A DOUBLE transplant patient has told of his ordeal when a cruise ship adventure turned into a nightmare.

John Hearfield was on board the Van Gogh when it collided with a Greek oil tanker while en-route from Gibraltar to Tangier, in Morocco a fortnight ago.

Mr Hearfield and his wife, Dee, from Hunton, near Bedale, North Yorkshire, were two of about 500 mostly British passengers on board the ship.

The 48-year-old said the thought of the trip had kept him going after a life-threatening illness last year.

He said: "I needed a liver and kidney transplant -we were not sure if I was going to survive.

"My wife said to me if I did get well, we would go on a cruise together.

"But it turned out to be a complete and utter disaster. It has put us off every going on a cruise again."

The couple's nightmare trip started when Mr Hearfield needed hospital treatment after he gashed his leg in Falmouth, Cornwall, before the start of the eight-day Mediterranean tour.

The ship then crashed a mile from Gibraltar harbour in thick fog on day five of the cruise.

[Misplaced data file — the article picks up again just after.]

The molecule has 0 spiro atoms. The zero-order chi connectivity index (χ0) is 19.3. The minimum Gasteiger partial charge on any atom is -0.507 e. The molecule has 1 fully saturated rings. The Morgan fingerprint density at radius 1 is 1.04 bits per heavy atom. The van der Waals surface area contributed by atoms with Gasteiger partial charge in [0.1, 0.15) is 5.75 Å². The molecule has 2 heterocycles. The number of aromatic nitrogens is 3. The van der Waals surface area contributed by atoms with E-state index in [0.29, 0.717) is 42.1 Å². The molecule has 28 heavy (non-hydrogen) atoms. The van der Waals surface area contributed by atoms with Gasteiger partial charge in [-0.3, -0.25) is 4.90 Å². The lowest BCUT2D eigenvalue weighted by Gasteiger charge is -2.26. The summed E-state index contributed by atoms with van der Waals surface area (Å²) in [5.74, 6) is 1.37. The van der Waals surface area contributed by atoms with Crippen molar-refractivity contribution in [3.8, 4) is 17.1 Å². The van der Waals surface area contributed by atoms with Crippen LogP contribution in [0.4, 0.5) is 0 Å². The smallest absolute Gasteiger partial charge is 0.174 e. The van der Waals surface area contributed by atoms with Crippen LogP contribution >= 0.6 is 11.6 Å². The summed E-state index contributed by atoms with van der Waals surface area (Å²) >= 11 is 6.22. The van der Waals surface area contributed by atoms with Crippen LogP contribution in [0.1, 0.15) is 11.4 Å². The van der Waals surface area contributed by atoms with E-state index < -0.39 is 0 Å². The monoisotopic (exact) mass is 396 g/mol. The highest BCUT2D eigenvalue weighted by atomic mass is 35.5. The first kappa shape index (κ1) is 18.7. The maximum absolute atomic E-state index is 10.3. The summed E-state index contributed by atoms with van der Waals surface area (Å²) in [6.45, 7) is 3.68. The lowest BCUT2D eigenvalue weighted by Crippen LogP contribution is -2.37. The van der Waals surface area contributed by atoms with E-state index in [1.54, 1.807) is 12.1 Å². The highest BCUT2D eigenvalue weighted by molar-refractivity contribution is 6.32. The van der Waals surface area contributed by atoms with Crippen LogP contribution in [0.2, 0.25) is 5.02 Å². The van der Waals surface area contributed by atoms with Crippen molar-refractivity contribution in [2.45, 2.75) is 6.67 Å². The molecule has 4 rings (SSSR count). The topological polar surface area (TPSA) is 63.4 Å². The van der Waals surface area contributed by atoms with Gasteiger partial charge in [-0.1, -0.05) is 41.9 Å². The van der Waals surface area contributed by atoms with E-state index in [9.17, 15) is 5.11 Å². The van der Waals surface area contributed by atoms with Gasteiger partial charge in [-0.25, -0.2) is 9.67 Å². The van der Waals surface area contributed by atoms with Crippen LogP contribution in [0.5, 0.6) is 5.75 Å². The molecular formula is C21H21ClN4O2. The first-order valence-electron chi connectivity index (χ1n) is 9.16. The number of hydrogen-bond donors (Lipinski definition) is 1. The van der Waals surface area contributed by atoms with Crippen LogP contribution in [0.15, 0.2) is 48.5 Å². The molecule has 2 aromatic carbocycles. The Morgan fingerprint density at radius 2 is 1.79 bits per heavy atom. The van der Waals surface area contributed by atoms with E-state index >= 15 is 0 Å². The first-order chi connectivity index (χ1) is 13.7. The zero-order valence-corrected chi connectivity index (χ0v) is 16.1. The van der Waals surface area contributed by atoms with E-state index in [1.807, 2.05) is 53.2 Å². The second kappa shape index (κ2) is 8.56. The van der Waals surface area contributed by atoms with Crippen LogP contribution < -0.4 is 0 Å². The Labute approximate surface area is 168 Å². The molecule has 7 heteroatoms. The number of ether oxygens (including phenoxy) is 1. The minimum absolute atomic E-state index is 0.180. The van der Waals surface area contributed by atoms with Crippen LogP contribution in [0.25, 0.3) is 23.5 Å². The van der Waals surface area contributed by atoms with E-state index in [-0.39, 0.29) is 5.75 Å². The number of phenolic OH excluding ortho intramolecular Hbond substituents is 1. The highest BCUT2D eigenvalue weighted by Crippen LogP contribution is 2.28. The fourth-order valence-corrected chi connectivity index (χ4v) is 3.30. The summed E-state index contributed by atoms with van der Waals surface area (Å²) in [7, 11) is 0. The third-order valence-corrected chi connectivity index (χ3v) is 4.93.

Despite damage to the Van Gogh's bow, it was able to return to Gibraltar on its own.

The couple spent three days in Gibraltar before they were bussed through Spain to board a ship back to the UK.

Mr Hearfield is critical of Travelscope, the company that organised the trip.

He said: "They kept us in the dark and then asked us to sign a disclaimer saying we would not take action against them.

"There was nothing to do in Gibraltar and when my wife found out we had to go on another boat from Santander, she was very upset.

"She is a strong woman, but she cried in her sleep for two nights.

"We were just so glad to get back safe and sound to our little cottage -it was a horrendous experience."

Port authorities blamed the collision on the fog.

Travelscope director Tim Knight said the majority of passengers were satisfied with their treatment by the company.

He said: "Overall, people understood that the situation was outside our control.

"In the first 24 hours, it is difficult to assess what happened. Even during that period, regular announcements were made."